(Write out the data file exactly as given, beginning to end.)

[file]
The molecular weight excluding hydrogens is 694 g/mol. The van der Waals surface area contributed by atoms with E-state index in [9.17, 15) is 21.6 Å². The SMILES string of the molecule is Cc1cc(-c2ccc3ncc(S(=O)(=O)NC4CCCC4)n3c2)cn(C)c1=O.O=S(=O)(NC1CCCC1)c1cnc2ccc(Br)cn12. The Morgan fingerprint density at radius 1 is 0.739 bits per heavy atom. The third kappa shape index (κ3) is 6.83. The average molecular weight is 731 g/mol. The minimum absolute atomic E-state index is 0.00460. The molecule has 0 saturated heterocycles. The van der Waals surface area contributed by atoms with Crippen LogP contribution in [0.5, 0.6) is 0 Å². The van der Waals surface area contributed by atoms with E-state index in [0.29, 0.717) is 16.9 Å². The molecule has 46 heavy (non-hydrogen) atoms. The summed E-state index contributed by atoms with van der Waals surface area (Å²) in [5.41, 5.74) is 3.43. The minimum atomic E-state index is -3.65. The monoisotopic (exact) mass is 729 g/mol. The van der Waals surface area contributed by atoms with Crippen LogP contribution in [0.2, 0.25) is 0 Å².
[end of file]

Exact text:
The molecular weight excluding hydrogens is 694 g/mol. The van der Waals surface area contributed by atoms with E-state index in [9.17, 15) is 21.6 Å². The SMILES string of the molecule is Cc1cc(-c2ccc3ncc(S(=O)(=O)NC4CCCC4)n3c2)cn(C)c1=O.O=S(=O)(NC1CCCC1)c1cnc2ccc(Br)cn12. The Morgan fingerprint density at radius 1 is 0.739 bits per heavy atom. The third kappa shape index (κ3) is 6.83. The average molecular weight is 731 g/mol. The minimum absolute atomic E-state index is 0.00460. The molecule has 0 saturated heterocycles. The van der Waals surface area contributed by atoms with Crippen LogP contribution in [0.5, 0.6) is 0 Å². The van der Waals surface area contributed by atoms with E-state index in [0.29, 0.717) is 16.9 Å². The molecule has 46 heavy (non-hydrogen) atoms. The summed E-state index contributed by atoms with van der Waals surface area (Å²) in [5.41, 5.74) is 3.43. The minimum atomic E-state index is -3.65. The monoisotopic (exact) mass is 729 g/mol. The van der Waals surface area contributed by atoms with Crippen LogP contribution in [0.2, 0.25) is 0 Å².